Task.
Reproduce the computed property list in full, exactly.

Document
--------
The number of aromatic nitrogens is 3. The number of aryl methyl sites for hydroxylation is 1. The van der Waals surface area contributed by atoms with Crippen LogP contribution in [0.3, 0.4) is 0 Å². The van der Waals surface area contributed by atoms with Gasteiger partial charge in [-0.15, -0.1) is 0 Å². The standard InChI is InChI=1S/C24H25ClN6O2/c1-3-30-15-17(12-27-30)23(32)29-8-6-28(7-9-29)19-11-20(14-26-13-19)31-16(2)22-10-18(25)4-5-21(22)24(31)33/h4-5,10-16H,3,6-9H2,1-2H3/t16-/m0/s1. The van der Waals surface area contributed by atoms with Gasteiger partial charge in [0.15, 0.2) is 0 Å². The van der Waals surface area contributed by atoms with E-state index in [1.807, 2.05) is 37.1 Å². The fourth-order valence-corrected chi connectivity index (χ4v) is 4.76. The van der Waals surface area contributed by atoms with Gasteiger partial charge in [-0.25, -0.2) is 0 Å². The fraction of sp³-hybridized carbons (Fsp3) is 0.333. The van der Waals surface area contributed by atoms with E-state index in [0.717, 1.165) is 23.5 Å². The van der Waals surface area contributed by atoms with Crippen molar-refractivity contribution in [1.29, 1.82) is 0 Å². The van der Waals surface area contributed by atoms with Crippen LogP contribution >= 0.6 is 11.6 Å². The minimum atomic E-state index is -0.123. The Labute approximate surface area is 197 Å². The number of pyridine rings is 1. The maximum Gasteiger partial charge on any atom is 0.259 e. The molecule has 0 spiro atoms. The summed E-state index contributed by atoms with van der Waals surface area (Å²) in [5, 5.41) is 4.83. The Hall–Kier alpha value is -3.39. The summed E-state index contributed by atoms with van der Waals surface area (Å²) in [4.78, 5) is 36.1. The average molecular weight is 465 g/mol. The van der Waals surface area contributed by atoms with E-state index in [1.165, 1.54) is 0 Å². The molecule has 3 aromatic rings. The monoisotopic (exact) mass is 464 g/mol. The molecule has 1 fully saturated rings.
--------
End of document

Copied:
The number of aromatic nitrogens is 3. The number of aryl methyl sites for hydroxylation is 1. The van der Waals surface area contributed by atoms with Crippen LogP contribution in [0.3, 0.4) is 0 Å². The van der Waals surface area contributed by atoms with Gasteiger partial charge in [-0.15, -0.1) is 0 Å². The standard InChI is InChI=1S/C24H25ClN6O2/c1-3-30-15-17(12-27-30)23(32)29-8-6-28(7-9-29)19-11-20(14-26-13-19)31-16(2)22-10-18(25)4-5-21(22)24(31)33/h4-5,10-16H,3,6-9H2,1-2H3/t16-/m0/s1. The van der Waals surface area contributed by atoms with Gasteiger partial charge in [0.15, 0.2) is 0 Å². The van der Waals surface area contributed by atoms with E-state index in [1.807, 2.05) is 37.1 Å². The fourth-order valence-corrected chi connectivity index (χ4v) is 4.76. The van der Waals surface area contributed by atoms with Gasteiger partial charge in [-0.25, -0.2) is 0 Å². The fraction of sp³-hybridized carbons (Fsp3) is 0.333. The van der Waals surface area contributed by atoms with E-state index in [0.717, 1.165) is 23.5 Å². The van der Waals surface area contributed by atoms with Crippen molar-refractivity contribution in [1.29, 1.82) is 0 Å². The van der Waals surface area contributed by atoms with Crippen LogP contribution >= 0.6 is 11.6 Å². The minimum atomic E-state index is -0.123. The Labute approximate surface area is 197 Å². The number of pyridine rings is 1. The maximum Gasteiger partial charge on any atom is 0.259 e. The molecule has 0 spiro atoms. The summed E-state index contributed by atoms with van der Waals surface area (Å²) in [5, 5.41) is 4.83. The Hall–Kier alpha value is -3.39. The summed E-state index contributed by atoms with van der Waals surface area (Å²) in [4.78, 5) is 36.1. The average molecular weight is 465 g/mol. The van der Waals surface area contributed by atoms with E-state index in [1.165, 1.54) is 0 Å². The molecule has 3 aromatic rings. The monoisotopic (exact) mass is 464 g/mol. The molecule has 1 fully saturated rings.